You will find cash and digital donation information at our front desk. Our museum staff is ready to help you enjoy your self-guided visit. If you would like a tour, please contact us through our "Contact" tab or email us at email@example.com.
iPad tours are also available upon request.
This area exhibits some artifacts of both Mexican and Church history.
In the main hallway of the museum, we display a timeline of the Church's activities in Latin America, articles about the history of our museum, and some artifacts of Church publications in Latin America, primarily Mexico.
This exhibit documents the history of the Church in Mexican newspapers, revealing surprising stories. Before missionaries or members of the Church had traveled to Mexico, journalists were actively documenting stories of the church circulating around the US. For instance, a Mexican tourist who visited Ohio in 1833 and sent letters that were read in San Cosme in Mexico City indicated that the “Mormonite Church” was one of the top ten in the USA. In 1844, El Diario Oficial published an article about the death of the Prophet Joseph Smith.
From 1876 to 1946, many problems hindered the growth of the Church in Mexico, including government repression and dissent within the Church. Missionaries began exploring the possibilities for conversion in northern Mexico in 1875, establishing the nation’s first mission in 1879. By the mid-1880s, many Euroamerican Latter-day Saints settled “colonias” on the Mexican side of the borderlands in an effort to escape prosecution for the practice of plural marriage, or polygamy. There the Juarez Stake was organized in 1895. The Mexican Mission suffered a few closures and reopenings between 1888 and the 1930s and 1940s. Those hindrances in growth were primarily a result of the Mexican Revolution, its subsequent nationalism, and eventually the Third Convention, a temporary schism of Mexican Latter-day Saints who desired a native Mexican mission leader.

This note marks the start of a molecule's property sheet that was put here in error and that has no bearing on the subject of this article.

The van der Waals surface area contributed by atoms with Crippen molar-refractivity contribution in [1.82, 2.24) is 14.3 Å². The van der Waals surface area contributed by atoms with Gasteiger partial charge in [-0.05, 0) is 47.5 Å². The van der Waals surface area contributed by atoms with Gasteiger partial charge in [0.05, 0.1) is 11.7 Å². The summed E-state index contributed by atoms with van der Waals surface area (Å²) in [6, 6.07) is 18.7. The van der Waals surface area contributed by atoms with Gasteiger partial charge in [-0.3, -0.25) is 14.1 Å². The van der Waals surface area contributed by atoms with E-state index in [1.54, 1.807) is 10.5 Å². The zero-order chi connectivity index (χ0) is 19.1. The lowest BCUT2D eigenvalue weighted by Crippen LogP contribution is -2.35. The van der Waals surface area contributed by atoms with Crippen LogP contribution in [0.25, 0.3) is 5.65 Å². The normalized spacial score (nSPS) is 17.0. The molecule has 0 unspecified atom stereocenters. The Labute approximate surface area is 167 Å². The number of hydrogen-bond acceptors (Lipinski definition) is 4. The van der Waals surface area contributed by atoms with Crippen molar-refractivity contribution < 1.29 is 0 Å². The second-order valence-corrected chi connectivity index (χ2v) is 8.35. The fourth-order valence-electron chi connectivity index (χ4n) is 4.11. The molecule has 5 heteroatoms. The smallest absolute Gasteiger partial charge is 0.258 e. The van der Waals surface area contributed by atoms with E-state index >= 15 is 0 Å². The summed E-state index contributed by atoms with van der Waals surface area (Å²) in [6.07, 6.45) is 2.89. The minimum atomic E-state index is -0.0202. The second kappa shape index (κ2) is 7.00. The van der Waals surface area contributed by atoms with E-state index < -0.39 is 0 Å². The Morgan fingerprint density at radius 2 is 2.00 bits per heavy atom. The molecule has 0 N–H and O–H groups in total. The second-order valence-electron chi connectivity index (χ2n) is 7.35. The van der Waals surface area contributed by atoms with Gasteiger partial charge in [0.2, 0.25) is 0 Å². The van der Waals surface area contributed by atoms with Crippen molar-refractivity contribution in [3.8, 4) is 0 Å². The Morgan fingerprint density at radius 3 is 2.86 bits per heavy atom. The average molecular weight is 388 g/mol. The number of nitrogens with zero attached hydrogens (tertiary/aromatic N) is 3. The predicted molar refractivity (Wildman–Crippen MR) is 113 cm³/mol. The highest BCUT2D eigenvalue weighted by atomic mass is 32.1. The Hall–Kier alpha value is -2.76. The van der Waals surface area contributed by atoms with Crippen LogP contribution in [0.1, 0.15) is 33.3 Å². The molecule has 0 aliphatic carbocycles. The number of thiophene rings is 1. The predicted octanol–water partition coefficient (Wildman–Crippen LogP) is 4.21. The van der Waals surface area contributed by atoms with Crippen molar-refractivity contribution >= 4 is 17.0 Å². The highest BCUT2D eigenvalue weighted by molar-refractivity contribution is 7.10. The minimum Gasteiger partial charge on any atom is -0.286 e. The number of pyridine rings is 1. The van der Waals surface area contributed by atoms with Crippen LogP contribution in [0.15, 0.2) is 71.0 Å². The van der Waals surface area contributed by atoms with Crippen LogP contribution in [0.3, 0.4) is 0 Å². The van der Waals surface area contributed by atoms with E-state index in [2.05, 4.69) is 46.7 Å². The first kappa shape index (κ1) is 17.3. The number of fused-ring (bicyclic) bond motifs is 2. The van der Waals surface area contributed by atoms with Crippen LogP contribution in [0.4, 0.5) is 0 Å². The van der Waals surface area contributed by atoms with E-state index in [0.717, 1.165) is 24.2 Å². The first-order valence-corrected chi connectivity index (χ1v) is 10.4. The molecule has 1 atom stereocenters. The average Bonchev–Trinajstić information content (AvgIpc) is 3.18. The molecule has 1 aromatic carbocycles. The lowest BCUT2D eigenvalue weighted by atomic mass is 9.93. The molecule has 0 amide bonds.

Today the Church is flourishing, with 32 missions, over 200 stakes, a missionary center, 23 temples, and more than a million members.
The museum is fortunate to have works of art from three world-renowned artists. Irene Becerril, Liz Lemon Swindle, and Stan Watts. Their work brings out a special message of love for the Prophet Joseph Smith, gospel principles, and the life of the Savior.
This exhibit tells the story of how Anglo members established nine colonies in northern Mexico in the 1880s and 1890s and the resulting exodus due to the Mexican Revolution. These colonies were havens for those Anglo members and were valued by the Mexican government. The Mexican Revolution, beginning in 1910, significantly disrupted the lives of these colonists. Many had to flee to El Paso for safety due to anti-clerical laws brought about at the end of the revolution.
Beginning in the 1880s, groups of members of the Church in the United States moved to northern Mexico and established nine colonies. These colonies were havens for those Anglo members and were valued by the Mexican government. While there were some native Mexican members present in the colonies, the majority were from the United States. The start of the Mexican Revolution and brewing anti-American sentiment led to a mass evacuation of colony members. Many of them had to flee to El Paso for safety. Some returned to their original colonies–namely Colonias Dublan and Juarez– but the majority stayed in the US.
In 1875 Brigham Young called Daniel W. Jones, an Anglo missionary, and Meliton G. Trejo, a Spanish convert, to translate the Book of Mormon into Spanish. They published what became known as Trozos Selectos del Libro de Mormon - selected passages from the Book of Mormon. The first complete translation was in 1886. This exhibit displays and documents that translation.
In the mid-19th century, Meliton G. Trejo, a Spaniard serving in the Philippine Islands, had a dream which told him to go to Utah to receive answers to his questions about religion. When he arrived in Utah, he converted to the Church of Jesus Christ of Latter-day Saints.
Daniel W. Jones had grown up in Missouri. Orphaned at a young age, he decided to serve in the Mexican-American War. After the war, he stayed in Mexico, where he learned Spanish. After an injury, his traveling companions left him with a Mormon Settlement in Provo in the Utah Territory, where he joined the Church.
Meliton G. Trejo and Daniel W. Jones translated a portion of the Book of Mormon. Subsequently, Jones led the missionary effort in Mexico, where Trejo also later served. After their missions to Mexico in 1886, the two completed the Book of Mormon translation under Moses Thatcher's direction.
In our lobby, you will find some publications related to the subject of our museum. These are currently free to visitors, with some published directly by the museum.
For more publications about Mormonism in Mexico, please check out our "For Researchers" tab.
The Eran A. Call exhibit presents the life of an Anglo Latter-day Saint colonist in northern Mexico. He served missions to the Taura Mara population in the Mexican state of Chihuahua and the local people in Central America. He and his wife presided over the Missionary Training Center in Mexico City in the 1990s, touching the lives of thousands of young people.